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Federal Operation Used for Trafficking : Veteran of FBI Pleads Guilty to Drug Charges

March 15, 1985|BARRY BEARAK | Times Staff Writer

MIAMI — An 11-year FBI veteran who went into business with the cocaine dealers he was supposed to be investigating pleaded guilty Thursday to bribery, conspiracy and drug-trafficking charges in a Miami federal courtroom.

The former agent, Dan A. Mitrione Jr., 38, contritely admitted the three charges against him, including his acceptance of $850,000 in cash and real estate for turning a federal undercover operation into a well-sheltered scheme to sell cocaine in Pittsburgh and South Florida.

Mitrione, who left the FBI in June, 1983, to start a construction business, is believed to be the first agent implicated in a major drug case, agency spokesman Ed Gooderham said in Washington.

But Mitrione is only one of many federal, state and local law enforcement agents who recently have been caught changing sides in the drug war.

'Exposed, Rooted Out'

"The corrupting power of drug money is one of the obvious reasons why this No. 1 crime problem must be conquered in our country," FBI Director William H. Webster said in a statement released after the guilty plea. "It must be exposed and rooted out wherever it may be found. This sad case illustrates our relentless determination to police our own ranks."

The charges against Mitrione were filed Thursday after a plea agreement was made with prosecutors. However, the deal does not call for any reduced prison time. The former agent faces a possible sentence of 45 years as well as fines of more than $2.5 million--three times what he illegally gained.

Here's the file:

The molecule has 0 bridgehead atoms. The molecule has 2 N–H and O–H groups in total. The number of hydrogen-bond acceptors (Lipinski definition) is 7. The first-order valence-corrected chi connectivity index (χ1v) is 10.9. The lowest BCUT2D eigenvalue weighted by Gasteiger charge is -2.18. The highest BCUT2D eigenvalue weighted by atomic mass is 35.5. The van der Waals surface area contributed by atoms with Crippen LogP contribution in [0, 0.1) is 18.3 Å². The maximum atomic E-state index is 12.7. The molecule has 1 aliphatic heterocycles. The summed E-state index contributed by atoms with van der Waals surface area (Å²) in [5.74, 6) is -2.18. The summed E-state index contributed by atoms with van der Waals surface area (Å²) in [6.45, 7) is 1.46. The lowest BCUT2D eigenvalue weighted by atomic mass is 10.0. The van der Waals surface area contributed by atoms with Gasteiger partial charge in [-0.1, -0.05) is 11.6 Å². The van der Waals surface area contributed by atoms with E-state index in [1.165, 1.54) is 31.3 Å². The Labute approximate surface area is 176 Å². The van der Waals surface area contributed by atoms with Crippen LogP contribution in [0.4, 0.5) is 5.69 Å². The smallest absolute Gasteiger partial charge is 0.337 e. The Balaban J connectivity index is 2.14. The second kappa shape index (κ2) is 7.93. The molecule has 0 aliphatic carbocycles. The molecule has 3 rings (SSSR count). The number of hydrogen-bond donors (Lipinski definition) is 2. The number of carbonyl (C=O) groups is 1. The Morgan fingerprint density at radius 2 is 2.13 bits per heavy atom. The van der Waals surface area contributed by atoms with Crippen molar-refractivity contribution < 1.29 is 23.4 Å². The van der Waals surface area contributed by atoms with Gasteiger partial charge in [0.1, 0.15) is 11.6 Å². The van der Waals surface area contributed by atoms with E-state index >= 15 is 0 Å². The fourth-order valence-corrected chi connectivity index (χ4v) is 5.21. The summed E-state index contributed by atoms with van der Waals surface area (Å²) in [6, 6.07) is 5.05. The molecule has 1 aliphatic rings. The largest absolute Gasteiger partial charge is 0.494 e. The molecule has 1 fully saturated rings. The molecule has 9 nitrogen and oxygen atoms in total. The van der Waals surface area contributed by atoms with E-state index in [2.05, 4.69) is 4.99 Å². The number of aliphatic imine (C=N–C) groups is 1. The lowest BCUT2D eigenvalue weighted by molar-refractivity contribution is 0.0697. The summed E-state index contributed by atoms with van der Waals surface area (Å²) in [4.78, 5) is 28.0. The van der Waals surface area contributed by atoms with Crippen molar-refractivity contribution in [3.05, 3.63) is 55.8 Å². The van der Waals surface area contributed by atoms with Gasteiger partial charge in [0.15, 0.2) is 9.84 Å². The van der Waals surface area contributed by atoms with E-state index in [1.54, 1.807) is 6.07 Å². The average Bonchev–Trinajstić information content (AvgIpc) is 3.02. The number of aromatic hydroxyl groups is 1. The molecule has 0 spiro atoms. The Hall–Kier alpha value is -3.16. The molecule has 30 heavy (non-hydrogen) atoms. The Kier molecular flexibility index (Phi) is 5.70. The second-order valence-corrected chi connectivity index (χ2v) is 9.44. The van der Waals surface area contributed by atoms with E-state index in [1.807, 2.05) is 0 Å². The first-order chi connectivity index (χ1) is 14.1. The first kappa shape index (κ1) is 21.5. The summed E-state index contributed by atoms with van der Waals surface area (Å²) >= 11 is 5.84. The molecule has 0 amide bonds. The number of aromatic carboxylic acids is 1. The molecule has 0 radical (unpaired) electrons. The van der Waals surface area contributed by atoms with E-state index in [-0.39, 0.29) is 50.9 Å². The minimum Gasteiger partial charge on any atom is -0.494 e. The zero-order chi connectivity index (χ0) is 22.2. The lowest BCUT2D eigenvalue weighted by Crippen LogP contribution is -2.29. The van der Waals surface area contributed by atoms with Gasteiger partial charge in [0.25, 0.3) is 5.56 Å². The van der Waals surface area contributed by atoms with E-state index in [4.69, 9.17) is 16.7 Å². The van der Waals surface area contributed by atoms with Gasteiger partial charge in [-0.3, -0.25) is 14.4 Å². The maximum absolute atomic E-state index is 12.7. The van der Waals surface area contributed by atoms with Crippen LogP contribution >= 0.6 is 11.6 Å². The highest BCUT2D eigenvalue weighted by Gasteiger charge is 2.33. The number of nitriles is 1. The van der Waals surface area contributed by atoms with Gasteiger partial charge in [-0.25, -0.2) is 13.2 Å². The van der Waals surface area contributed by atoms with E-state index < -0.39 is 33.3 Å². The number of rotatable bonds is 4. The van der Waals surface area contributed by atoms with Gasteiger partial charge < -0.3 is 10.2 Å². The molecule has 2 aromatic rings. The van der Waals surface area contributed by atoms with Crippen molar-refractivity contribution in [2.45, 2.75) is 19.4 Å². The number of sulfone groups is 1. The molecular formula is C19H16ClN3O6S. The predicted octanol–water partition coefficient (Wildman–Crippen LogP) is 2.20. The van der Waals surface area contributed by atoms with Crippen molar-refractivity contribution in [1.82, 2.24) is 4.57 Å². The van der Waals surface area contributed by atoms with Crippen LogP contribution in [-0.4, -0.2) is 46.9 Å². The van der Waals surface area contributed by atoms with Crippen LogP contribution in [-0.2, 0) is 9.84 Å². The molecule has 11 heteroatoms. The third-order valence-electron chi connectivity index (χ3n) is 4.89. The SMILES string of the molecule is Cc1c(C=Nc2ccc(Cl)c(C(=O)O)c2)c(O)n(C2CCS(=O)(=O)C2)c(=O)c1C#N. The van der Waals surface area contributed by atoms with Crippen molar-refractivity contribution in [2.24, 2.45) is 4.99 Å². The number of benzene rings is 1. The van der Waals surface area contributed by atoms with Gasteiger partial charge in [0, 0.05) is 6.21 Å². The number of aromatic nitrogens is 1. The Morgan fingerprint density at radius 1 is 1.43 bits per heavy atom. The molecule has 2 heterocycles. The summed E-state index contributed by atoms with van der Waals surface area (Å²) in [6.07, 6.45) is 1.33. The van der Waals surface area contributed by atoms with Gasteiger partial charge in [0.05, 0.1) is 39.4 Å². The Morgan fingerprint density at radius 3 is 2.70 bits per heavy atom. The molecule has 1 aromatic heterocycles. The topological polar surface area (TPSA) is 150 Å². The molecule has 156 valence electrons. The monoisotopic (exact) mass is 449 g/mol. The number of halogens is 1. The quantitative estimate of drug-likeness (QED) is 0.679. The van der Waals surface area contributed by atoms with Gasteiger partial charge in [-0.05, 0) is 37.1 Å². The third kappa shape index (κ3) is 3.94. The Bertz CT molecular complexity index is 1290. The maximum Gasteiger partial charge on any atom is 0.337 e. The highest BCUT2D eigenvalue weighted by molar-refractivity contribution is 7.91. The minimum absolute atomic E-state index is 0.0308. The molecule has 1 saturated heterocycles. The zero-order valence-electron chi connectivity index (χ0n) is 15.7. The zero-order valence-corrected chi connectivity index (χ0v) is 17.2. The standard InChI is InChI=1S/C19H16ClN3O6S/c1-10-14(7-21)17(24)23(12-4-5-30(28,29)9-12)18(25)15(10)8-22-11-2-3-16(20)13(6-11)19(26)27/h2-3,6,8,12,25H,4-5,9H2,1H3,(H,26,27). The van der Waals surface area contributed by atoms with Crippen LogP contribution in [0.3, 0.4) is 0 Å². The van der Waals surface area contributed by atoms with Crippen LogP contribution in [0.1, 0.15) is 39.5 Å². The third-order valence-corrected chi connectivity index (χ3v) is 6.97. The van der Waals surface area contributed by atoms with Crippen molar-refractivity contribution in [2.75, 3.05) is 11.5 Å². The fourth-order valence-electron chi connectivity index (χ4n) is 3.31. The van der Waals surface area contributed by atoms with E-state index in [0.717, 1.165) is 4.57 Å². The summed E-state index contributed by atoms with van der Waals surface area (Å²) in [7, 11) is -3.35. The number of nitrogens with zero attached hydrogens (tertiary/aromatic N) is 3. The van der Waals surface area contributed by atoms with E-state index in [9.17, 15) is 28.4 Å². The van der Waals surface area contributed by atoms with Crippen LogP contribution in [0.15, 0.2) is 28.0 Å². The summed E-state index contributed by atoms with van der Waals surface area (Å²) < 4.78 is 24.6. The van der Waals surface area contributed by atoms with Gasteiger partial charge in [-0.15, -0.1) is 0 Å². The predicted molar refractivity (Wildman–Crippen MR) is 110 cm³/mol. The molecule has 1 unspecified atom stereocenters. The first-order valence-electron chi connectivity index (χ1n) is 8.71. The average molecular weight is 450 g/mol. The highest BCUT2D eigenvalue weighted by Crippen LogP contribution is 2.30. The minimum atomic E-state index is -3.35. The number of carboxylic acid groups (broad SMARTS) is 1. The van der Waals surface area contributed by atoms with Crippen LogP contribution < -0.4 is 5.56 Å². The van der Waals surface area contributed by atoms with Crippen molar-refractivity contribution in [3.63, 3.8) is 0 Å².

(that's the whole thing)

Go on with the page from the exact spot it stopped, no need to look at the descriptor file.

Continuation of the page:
Mitrione worked from June, 1982, until January, 1983, on the FBI's Operation Airlift. "Its purpose became perverted," U.S. Atty. Stanley Marcus said of the undercover investigation.

Panama Operation

During that time, Marcus explained in court, Mitrione traveled to Panama with a confidential informant. Their aim was to lure traffickers into an FBI net.

Instead, in December, 1982, Mitrione permitted the informant to go back into business with part of a cocaine shipment to Kokomo, Ind. In return, he received $3,500 and a watch worth $9,000.

In January, 1983, the FBI agent agreed to drive a cocaine-laden truck from Kokomo to South Florida in exchange for a share of the profits.

"He offered a safe way to transport the cocaine since he could identify himself as an FBI agent if stopped," Marcus said.

Later that year, Mitrione told his supervisors of a large cocaine shipment expected in Memphis, Tenn. He seized the goods and turned in 193 kilos of it. Another 42 kilos, however, were given to the informant for sale in Pittsburgh and other cities.

$850,000 Payment

For this, the agent received $850,000 in cash and real estate investments, Marcus said.

"Are you sure you wish to waive your right to trial?" U.S. District Judge Eugene Spellman repeatedly asked Mitrione.

"Yes, I do," replied the former agent, who answered all questions directed toward him with firm, clipped responses.

"Of course, these would be things agent Mitrione was well familiar with from years on the job," the judge concluded, satisfied that a longtime FBI man fully knew the meaning of a courtroom confession.

Mitrione is the son of the late Dan Mitrione Sr., a one-time Richmond, Ind., police chief. After he became a consultant in police methods for the U.S. Agency for International Development, the elder Mitrione was kidnaped and killed in 1970 by Uruguayan leftist guerrillas.

He left nine children, including his namesake, who followed his father into law enforcement.

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